“These were issues raised by the importers themselves. They said they don’t want a situation whereby they would gamble with their goods after importing them all the way from China and Europe, and upon getting to Nigeria waterways the cargo gets drowned.
“So we have reached an understanding with the barge operators association of Nigeria that we want a reasonable insurance cover for every cargo that would go on the inland waterways and for the vessels themselves to be fully insured so that we can give protection to the importer”, adding:
“This is a prime project for us because we want to decongest our ports and ease pressure from the roads.”
To say that Moghalu’s insurance project smacks of the usual official deceit and arrogance is to sound mild, since his current move appears suffused with mere political permutation if not driven by personal and narrow agenda. Should his proposed initiative be subjected to administrative probe and proper corporate governance, he has elected to put the cart before the horse; since the proper thing to do is to first of all take full control of the inland waterways transportation, while regulation will logically follow; and not the other way around.
According to an industry expert who does not wish to be named, he described Moghalu’s insurance project as reasonable but misapplied in terms of mix-ups and timing, and urged NIWA to first of all standardize its operations before transiting to regulation. He notes that there must be an industry before regulation can follow.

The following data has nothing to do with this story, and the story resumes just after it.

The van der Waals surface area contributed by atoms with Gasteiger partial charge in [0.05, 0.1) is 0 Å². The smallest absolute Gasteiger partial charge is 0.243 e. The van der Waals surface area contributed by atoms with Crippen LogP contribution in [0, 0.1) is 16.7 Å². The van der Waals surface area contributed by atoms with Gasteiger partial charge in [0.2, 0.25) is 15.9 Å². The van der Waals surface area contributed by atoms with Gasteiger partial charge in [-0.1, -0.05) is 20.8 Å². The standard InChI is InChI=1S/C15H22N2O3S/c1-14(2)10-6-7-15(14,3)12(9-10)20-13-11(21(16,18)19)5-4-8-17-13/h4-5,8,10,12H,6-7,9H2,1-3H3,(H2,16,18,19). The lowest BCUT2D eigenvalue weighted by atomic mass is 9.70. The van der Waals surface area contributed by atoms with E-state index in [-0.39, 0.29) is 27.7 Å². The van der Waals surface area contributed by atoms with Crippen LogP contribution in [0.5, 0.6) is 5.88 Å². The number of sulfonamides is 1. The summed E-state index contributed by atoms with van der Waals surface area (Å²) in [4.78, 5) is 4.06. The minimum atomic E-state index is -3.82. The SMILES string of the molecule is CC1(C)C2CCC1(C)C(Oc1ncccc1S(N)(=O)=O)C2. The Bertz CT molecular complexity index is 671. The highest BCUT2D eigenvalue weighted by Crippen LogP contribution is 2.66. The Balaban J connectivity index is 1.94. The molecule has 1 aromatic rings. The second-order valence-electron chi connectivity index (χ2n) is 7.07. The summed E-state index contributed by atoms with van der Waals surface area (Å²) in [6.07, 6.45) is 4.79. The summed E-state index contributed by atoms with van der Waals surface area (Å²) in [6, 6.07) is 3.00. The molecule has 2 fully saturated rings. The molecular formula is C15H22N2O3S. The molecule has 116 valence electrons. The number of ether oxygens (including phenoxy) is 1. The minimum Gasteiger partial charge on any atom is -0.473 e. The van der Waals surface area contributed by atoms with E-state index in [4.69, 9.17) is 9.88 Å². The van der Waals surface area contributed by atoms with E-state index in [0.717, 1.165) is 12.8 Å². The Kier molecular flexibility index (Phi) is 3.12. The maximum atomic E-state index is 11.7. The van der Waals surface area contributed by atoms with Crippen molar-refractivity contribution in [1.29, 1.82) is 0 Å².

His words, “First of all, NIWA needs to know that inland waterways transportation in Nigeria is largely informal and unregulated. As far as the passengers and operators are concerned, it is just a means of moving from one place to another.
“From this premise, the first thing NIWA should do in my view is to ensure that the whole subsector is gradually regulated and all operators registered. Second, they should standardise the crafts to be used in the inland waterways, either wooden canoes with paddles or outboard engines and minimum standards of construction. They should prescribe manning levels and the minimum qualifications for operators.
“I believe that it is only after you do this and take control of the industry that you can be able to prescribe operational regulations, how the sitting positions should be, what kind of life jackets should be worn on which rivers; speed limits, hours of operations and water conditions.”
He argued that unless the industry is first of all properly structured, and regulation and compliance is fully in place before the issue of insurance can be considered.
“It is only when you are able to make regulations and enforce compliance that you can talk about insurance. In my view, the requirement for insurance is just another political pursuit. It is not possible to seek to regulate an industry you do not yet have control, and you cannot enforce any order on operators you are not able yet to regulate.”
It is one thing for Moghalu to plan to retire with this controversial insurance pet project, as it stands to reason that he may have worked out a deal with an insurance company; it is another matter entirely, that his initiative though cogent, but is ill informed given the present mood in the industry.
During his press briefing last Friday, Moghalu lamented and corroborated assertions by his management officials about widespread practice of boarding boats without using live jackets; and widespread disregard of its ban of night operations.
Even though Moghalu also lamented that boat operators don’t provide standard floating life jackets for passengers, in the same breathe, he and his officers claim to have regularly distributed life jackets to boat operators.
Given the above submissions, it is instructive to say that there is a disconnect and that it is either the authority is not in full control of the inland waterways, and or, is been economical with the truth.
There is no doubt that NIWA under Moghalu’s watch may have acquired some more strange habits, the story of which cannot be told in one day.